Supreme Court judge rules in favor of Pascoag Fire in suit over 2016 firing of EMT

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BURRILLVILLE – A Rhode Island Supreme Court judge dismissed the appeal this week of a lawsuit against the Pascoag Fire District over termination of an EMT in 2016 by former Chief Harold Carter.

Augustine Eddy, plaintiff in the suit, had claimed breach of contract over his termination, which followed an incident that year in which his patient later died, according to the opinion issued Friday, Jan. 14.

Affirming a ruling in Superior Court, Justice Lynch Prata also issued a summary judgement in favor of the Pascoag Fire and Rescue Association and the International Association of Firefighters, Local 4908, bringing an end to claims alleging breach of duty of fair representation.

Eddy, who began working per diem in Pascoag in 1997, reportedly became a full time employee for the village district in 2013. In January of 2016, complaints from his partner regarding his job performance led the district to present the EMT with a plan for remedial training.

“Eddy was given three months to show improvement before the district would consider suspension,” the ruling notes.

On March 27, 2016, the firefighter/EMT and three coworkers were dispatched to transport a 37-year-old patient with paraplegia experiencing difficulty breathing, and Eddy was reportedly the primary patient caregiver.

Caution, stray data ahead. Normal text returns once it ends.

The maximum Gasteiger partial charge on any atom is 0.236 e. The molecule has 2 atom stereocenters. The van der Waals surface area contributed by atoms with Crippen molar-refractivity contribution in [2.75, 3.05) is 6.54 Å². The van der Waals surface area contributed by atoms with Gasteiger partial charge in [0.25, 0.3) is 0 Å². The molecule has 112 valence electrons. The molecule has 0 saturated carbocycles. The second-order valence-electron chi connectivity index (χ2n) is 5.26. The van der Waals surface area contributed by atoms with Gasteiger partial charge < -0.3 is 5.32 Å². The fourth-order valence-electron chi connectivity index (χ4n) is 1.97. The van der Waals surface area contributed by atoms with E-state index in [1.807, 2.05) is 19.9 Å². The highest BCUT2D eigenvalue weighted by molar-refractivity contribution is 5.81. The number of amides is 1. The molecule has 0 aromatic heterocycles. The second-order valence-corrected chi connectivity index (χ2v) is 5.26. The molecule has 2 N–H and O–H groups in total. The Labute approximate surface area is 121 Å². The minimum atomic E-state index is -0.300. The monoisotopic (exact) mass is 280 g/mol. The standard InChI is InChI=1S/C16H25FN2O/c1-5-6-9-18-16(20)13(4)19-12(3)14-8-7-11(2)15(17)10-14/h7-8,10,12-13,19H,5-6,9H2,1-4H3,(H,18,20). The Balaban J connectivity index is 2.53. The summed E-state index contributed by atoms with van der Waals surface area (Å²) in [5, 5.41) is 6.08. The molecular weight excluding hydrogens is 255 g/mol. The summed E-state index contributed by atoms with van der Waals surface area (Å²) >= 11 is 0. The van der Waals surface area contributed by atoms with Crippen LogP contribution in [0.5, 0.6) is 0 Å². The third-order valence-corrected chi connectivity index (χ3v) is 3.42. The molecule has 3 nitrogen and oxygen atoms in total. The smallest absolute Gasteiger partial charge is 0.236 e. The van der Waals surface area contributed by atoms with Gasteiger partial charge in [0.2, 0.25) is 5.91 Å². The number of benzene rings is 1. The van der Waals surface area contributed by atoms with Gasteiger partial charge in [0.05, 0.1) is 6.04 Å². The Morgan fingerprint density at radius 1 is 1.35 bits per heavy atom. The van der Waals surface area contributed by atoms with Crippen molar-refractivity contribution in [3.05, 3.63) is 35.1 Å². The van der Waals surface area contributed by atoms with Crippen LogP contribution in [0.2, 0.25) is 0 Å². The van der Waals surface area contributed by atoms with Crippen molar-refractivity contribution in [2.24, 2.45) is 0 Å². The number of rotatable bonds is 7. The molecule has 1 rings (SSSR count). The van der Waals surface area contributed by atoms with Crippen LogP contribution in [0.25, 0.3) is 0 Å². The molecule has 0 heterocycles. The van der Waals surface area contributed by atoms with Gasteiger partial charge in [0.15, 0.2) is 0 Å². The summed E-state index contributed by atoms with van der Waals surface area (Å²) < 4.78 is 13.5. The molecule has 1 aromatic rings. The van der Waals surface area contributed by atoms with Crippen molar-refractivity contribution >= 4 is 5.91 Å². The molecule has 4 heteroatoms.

“During the transport, the patient lost consciousness and ultimately passed away at the hospital,” the decision notes. “The plaintiff was told that night that he was suspended, with pay, pending an investigation.”

Eddy alleged that Carter, “‘basically threatened’ him by claiming that things would get worse for Eddy if he pursued the issue.” He was ultimately terminated, with Carter citing deficiencies in his job performance, and Eddy contacted the union alleging wrongful termination.

“This grievance was rejected by Chief Carter on the grounds that Eddy had failed to exercise good judgment and take basic actions during a critical situation—the March 27, 2016 transport incident,” court documents note.

The union reportedly decided not to seek arbitration for the grievance.

But according to Eddy, one day before the deadline to submit the matter, he was informed that the union would proceed to arbitration if he retained an attorney at his own expense. The plaintiff said he was unable to retain an attorney and the deadline passed.

“Eddy sought no further relief through the administrative process,” the court ruling notes.

In 2019, a Superior Court justice rendered a bench decision finding that Eddy had failed to exhaust the grievance
and arbitration proceedings before filing suit.

The full Supreme Court decision, found here, affirms the Superior Court ruling in favor of the union and the PFD.

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